Another client was giving out non-promotional bonuses to current employees willing to relocate for a lateral role. These bonuses equated to 5% of the employees’ salaries. Since this practice is not common, we recommended they eliminate this from their relocation policy. This saved them significant costs without lowering the value of their program.
One of our clients was paying a loan origination fee. Some lenders don’t even charge this fee but if they know the client will pay, they will still charge the fee anyway. Once we alerted the client, they stopped paying the fee unless necessary.
B. Meet Your Employees’ Needs
Is your relocation policy meeting your employees’ needs? The right policy helps to reduce transferee stress so that employees can focus on working in their new location. Giving employees time off to assimilate in their new location, providing support to transferees’ families and gathering post-relocation feedback to make future policy decisions will all help to address your transferees’ needs.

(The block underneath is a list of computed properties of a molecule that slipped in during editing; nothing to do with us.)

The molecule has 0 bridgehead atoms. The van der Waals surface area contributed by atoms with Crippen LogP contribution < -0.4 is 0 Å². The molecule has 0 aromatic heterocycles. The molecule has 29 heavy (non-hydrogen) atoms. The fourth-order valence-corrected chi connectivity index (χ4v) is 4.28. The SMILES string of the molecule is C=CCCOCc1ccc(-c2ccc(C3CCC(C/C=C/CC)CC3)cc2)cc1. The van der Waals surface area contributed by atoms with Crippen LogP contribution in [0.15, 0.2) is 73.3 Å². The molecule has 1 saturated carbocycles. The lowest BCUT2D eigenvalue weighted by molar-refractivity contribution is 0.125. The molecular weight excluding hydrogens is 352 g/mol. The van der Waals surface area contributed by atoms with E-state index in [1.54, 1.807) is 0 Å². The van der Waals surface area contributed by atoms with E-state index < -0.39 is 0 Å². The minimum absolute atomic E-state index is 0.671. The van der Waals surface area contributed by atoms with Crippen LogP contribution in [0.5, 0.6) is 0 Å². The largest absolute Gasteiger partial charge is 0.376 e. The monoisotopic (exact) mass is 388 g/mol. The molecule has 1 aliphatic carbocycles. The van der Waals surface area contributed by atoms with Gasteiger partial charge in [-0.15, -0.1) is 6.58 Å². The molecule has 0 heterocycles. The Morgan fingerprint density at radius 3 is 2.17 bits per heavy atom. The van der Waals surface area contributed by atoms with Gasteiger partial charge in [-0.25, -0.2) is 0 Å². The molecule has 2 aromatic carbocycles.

One of our clients was offering a lump sum benefit for all international relocations. By gathering post-relocation survey feedback, we found out transferees were trying to coordinate their international household goods (HHG) shipments and were not spending the full lump sum in the hopes of keeping some of the money. Survey feedback also showed that giving employees that level of choice was adding more stress on them, and it was making the relocation process take longer. Transferees were trying to do it all on their own, plus pinch pennies.
The client considered all key benefits and determined the lump sum was not working. They shifted from a lump sum to a core flex benefit. This meant the client would cover HHG shipments, destination service providers and temporary housing, but they still gave transferees a lump sum amount to be used at the employees’ discretion. Not only did this help reduce transferee stress but it also helped control business costs.